To see the original article click here: http://www.hollandsentinel.com/article/20140925/NEWS/140929482/0/SEARCH/?Start=2

    • (from left to right) Jenson, 10, Jace, 5, and Jayden, 11, sit on the couch together as they listen to their parents (Nicole and Andrew) talk about their move from Ohio to Holland.|

      (from left to right) Jenson, 10, Jace, 5, and Jayden, 11, sit on the couch together as they listen to their parents (Nicole and Andrew) talk about their move from Ohio to Holland. Andrew Whitaker/Sentinel Staff

    • (from left to right) Jenson, 10, Jace, 5, and Jayden, 11, sit on the couch together as they listen to their parents (Nicole and Andrew) talk about their move from Ohio to Holland.Jace Orr, shows off his wooden shoes he had got after his family had moved to Holland from Ohio as part of God's plan.Andrew and Nicole Orr and their three sons Jayden, 11, Jenson, 10, and Jace, 5, moved from Ohio to Holland through the Grace of God.
      • By Peg.McNichol
        @hollandsentinel.com
        (616) 546-4269

        Posted Sep. 25, 2014 at 7:00 AM
        Updated Sep 29, 2014 at 1:47 PM

        Holland, Mich.

        Nicole and Andrew Orr are organized, deliberate people. Their decision to leave their suburban Columbus, Ohio, home of 15 years for Holland puzzled friends and family.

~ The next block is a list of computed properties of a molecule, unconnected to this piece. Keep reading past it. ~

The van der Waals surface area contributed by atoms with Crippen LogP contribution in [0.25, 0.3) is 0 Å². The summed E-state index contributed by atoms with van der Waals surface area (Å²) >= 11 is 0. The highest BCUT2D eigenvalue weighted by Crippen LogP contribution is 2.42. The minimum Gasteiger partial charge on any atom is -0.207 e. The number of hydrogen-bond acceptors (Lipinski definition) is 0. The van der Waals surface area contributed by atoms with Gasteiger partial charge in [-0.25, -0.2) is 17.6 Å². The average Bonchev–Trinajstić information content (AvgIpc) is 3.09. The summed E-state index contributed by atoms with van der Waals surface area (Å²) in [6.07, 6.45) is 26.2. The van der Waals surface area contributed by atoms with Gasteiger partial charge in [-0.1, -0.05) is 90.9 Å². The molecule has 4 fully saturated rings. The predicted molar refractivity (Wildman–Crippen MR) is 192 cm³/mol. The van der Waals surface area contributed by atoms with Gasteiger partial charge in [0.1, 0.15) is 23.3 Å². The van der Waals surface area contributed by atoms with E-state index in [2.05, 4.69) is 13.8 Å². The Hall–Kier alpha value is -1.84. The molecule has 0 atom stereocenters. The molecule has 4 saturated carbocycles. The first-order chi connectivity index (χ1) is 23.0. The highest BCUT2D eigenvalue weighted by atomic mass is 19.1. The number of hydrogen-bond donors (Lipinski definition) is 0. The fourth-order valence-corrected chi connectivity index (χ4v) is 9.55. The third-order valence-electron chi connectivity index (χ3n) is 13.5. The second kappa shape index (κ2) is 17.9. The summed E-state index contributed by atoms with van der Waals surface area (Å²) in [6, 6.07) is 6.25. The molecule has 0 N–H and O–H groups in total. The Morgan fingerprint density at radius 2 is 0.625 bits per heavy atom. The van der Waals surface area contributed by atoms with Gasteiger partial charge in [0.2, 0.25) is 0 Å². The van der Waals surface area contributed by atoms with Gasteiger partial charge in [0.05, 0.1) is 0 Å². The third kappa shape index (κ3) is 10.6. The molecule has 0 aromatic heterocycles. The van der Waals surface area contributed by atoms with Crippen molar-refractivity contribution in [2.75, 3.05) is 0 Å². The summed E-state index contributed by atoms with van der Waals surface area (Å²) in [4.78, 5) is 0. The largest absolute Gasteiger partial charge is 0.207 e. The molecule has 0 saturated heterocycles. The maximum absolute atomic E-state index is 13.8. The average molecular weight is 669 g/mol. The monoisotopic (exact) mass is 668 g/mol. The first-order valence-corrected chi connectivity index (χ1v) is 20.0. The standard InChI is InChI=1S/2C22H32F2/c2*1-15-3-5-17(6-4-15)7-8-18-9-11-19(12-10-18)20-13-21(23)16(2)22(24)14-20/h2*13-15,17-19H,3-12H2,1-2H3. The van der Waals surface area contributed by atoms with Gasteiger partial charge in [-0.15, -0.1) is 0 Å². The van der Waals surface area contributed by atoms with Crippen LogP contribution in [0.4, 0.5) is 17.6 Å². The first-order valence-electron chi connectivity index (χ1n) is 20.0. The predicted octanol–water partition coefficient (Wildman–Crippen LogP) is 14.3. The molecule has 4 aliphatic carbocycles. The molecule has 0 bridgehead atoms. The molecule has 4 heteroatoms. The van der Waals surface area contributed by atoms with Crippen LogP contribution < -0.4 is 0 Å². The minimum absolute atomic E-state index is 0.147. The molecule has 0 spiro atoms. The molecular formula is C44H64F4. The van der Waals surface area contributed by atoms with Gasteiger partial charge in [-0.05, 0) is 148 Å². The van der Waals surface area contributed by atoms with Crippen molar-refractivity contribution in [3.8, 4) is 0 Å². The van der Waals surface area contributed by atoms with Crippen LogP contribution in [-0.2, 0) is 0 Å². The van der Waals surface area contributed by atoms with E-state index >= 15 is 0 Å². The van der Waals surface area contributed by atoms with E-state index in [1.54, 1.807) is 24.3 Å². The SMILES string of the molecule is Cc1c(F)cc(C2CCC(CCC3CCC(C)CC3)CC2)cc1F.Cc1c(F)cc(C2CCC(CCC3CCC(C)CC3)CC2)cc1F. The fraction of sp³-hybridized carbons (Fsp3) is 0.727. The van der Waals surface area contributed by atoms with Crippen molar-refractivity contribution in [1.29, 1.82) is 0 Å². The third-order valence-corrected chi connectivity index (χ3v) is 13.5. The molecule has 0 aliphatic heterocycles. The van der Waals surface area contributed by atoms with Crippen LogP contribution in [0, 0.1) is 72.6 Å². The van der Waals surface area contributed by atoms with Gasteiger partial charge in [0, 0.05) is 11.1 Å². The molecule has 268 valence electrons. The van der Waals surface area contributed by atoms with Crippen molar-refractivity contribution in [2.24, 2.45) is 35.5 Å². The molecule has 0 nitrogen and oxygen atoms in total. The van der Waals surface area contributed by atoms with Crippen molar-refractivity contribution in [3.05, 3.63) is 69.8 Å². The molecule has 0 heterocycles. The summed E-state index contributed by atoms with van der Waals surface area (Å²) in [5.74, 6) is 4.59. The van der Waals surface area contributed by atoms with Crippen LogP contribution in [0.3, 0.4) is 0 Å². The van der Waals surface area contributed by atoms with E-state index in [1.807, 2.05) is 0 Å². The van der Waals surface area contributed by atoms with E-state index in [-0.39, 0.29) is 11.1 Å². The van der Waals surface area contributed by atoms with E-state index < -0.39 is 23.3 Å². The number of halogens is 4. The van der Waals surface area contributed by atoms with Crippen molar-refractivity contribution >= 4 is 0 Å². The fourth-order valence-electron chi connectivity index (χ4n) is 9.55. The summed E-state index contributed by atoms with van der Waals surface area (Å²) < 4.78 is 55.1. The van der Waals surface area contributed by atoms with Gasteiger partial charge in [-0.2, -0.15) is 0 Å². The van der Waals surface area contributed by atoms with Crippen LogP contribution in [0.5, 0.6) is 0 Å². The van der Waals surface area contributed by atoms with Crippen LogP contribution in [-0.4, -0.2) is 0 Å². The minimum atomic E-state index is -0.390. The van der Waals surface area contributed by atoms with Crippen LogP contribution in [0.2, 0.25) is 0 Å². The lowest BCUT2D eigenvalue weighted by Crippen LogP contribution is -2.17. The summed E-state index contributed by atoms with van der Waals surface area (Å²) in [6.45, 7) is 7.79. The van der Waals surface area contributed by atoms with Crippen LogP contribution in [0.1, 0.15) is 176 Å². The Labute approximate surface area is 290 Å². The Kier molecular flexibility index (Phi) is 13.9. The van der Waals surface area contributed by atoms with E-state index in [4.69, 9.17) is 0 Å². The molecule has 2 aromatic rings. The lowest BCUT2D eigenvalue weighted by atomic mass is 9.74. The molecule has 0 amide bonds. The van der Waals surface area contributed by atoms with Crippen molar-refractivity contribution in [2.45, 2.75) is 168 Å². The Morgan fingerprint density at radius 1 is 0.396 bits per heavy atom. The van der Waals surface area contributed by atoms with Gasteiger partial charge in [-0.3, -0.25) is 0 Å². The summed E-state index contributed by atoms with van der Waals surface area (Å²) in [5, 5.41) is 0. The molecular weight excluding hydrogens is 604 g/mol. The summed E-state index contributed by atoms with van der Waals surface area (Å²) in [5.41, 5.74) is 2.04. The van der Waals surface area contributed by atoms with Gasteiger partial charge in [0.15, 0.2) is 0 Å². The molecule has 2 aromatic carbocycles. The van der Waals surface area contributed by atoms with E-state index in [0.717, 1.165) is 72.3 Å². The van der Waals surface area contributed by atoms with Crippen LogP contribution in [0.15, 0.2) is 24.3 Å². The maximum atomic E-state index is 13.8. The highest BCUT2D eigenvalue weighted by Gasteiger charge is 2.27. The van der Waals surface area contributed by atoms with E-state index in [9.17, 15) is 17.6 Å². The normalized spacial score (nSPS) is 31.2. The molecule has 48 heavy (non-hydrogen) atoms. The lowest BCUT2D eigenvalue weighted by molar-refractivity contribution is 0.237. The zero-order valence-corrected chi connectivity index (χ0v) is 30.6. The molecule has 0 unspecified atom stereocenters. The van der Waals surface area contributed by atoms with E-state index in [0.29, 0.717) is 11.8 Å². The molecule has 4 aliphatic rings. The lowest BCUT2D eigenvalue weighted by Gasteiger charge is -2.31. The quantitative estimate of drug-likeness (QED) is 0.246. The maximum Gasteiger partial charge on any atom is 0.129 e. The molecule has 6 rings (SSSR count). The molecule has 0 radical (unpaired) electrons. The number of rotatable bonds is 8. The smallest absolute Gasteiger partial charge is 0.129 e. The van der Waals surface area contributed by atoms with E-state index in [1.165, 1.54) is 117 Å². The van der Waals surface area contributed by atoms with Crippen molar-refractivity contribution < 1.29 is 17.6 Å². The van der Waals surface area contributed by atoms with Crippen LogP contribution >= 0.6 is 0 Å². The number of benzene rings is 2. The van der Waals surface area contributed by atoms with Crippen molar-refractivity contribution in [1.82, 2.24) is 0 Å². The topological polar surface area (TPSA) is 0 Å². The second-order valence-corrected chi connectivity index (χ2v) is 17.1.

Andrew didn’t have a job in Holland and the Orrs had no family here. They’d visited Holland once for just over 50 hours, mostly to see the beach. Leaving great friends, a wonderful church and a happy life didn’t make sense, except to the Orrs.

        “We really felt like God wanted us to move here,” Nicole Orr said. “It’s been a very humbling year.”

        In March, the couple put their newly renovated modern home on the market and sold it in just 11 days. They talked to their boys, Jayden, 11, Jenson, 10, and Jace, 5, about a new life in Michigan. Jayden balked. As a family, the Orrs began fruitless weekend house-hunting forays. Nicole envisioned a home with high ceilings, big windows and a clear view of Lake Michigan. Andrew, after 11 years as a haberdasher with Tom James, wanted to move back into mission work.

        Andrew, 42, and Nicole, 40, met during a summer-long U.S. mission tour nearly 20 years ago. He hails from Kingston, Ontario and still has a scant Canadian accent. Nicole De Zeeuw Orr grew up in Sioux Falls, South Dakota. In suburban Columbus, they had a life with great friends and a warm worship community at Radiant Life Church. The call to Holland seemed strong, but it wasn’t easy. Andrew’s job search was going nowhere. With a deadline to leave their home, the Orrs couldn’t find a place in Holland.

        “It felt really foolish,” Nicole said. “I felt like Noah, building the ark. We’re saying ‘It’s going to rain.’ But where’s the rain?”